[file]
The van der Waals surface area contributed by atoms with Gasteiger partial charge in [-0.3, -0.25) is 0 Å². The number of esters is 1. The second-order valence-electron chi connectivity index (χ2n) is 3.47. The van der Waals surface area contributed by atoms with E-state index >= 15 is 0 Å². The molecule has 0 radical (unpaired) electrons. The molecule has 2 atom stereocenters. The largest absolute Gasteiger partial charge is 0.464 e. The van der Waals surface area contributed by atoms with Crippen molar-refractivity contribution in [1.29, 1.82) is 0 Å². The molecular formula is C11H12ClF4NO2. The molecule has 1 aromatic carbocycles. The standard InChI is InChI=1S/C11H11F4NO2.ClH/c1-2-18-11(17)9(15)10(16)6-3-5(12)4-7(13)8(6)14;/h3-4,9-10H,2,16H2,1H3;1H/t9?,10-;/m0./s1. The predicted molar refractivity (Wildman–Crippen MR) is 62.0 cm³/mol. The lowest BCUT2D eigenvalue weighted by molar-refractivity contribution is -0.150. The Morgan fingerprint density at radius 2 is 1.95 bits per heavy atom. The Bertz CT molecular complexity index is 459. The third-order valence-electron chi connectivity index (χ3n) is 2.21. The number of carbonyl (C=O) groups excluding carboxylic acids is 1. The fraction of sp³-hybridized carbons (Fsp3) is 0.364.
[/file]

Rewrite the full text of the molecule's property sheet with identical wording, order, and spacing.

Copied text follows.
The van der Waals surface area contributed by atoms with Gasteiger partial charge in [-0.3, -0.25) is 0 Å². The number of esters is 1. The second-order valence-electron chi connectivity index (χ2n) is 3.47. The van der Waals surface area contributed by atoms with E-state index >= 15 is 0 Å². The molecule has 0 radical (unpaired) electrons. The molecule has 2 atom stereocenters. The largest absolute Gasteiger partial charge is 0.464 e. The van der Waals surface area contributed by atoms with Crippen molar-refractivity contribution in [1.29, 1.82) is 0 Å². The molecular formula is C11H12ClF4NO2. The molecule has 1 aromatic carbocycles. The standard InChI is InChI=1S/C11H11F4NO2.ClH/c1-2-18-11(17)9(15)10(16)6-3-5(12)4-7(13)8(6)14;/h3-4,9-10H,2,16H2,1H3;1H/t9?,10-;/m0./s1. The predicted molar refractivity (Wildman–Crippen MR) is 62.0 cm³/mol. The lowest BCUT2D eigenvalue weighted by molar-refractivity contribution is -0.150. The Morgan fingerprint density at radius 2 is 1.95 bits per heavy atom. The Bertz CT molecular complexity index is 459. The third-order valence-electron chi connectivity index (χ3n) is 2.21. The number of carbonyl (C=O) groups excluding carboxylic acids is 1. The fraction of sp³-hybridized carbons (Fsp3) is 0.364.